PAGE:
Currently, there is limited space designated for (future) green at Amsterdam Science Park, leading to a sound environment dominated by urban noise. In addition, students are increasingly experiencing mental health problems. Spending time in nature can positively impact mental wellbeing. Sounds of nature, especially wildlife sounds, can improve mental health and reduce stress levels. Therefore, we want to explore to what extent improving the (acoustic) environment, with a focus on birds, could enhance students’ mental health. Based on our findings, we aim to design interventions tailored to the neighbourhood of Amsterdam Science Park. This way, we want to inspire and aid policymakers to focus on the interplay of nature and wellbeing in landscape planning.
More about the project
Our approach is scientific, experiential, and experimental in nature. Using dedicated “Audiomoth” sensing devices from ARISE, we will map the (acoustic) environment of birds for designated locations within Amsterdam Science Park, as well as the student subjective experience of the (acoustic) environment. Then, we will statistically analyse the relationship between the greenness and biodiversity of the environment and students’ sense of wellbeing. Literature research and our collected data will inform an intervention strategy that we will try out in a pilot.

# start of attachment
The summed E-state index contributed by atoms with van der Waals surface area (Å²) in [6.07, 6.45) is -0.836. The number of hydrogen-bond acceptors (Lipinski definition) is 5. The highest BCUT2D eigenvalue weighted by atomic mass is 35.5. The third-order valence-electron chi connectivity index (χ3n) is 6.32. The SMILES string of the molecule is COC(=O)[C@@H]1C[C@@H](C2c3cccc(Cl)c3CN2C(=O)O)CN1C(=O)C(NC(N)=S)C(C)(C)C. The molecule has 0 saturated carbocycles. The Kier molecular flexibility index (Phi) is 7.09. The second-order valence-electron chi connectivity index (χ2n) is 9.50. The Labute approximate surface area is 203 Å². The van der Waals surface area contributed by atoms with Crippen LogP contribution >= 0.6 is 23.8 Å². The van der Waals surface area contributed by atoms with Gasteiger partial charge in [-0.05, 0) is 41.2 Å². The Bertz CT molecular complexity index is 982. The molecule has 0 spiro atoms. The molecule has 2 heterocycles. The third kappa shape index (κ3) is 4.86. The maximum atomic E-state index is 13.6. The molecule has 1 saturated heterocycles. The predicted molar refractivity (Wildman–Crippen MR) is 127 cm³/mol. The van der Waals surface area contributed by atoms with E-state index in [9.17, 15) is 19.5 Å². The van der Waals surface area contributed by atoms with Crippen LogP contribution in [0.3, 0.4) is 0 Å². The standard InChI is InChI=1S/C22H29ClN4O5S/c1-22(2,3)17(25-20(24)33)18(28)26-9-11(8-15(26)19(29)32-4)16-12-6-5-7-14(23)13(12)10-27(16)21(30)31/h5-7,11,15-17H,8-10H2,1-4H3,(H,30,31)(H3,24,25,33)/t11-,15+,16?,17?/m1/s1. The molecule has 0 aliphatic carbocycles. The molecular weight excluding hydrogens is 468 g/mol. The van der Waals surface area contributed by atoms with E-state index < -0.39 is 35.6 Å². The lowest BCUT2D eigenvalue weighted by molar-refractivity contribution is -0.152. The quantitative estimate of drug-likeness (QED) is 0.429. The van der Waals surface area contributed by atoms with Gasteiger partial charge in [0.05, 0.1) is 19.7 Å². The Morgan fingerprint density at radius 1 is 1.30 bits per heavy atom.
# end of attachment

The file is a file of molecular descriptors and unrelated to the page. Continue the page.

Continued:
- An advisory report including:
- The relationship between student wellbeing and the quality of the (acoustic) environment at Amsterdam Science Park.
- A correlation analysis between greenness and biodiversity.
- Audio collages of the acoustic landscape and spoken responses of students as a supplement to the report.
- An intervention strategy, with a pilot we carry out during Waag’s Landscape Festival 2023
Zino Groen, Maria Loos, Julia Marinissen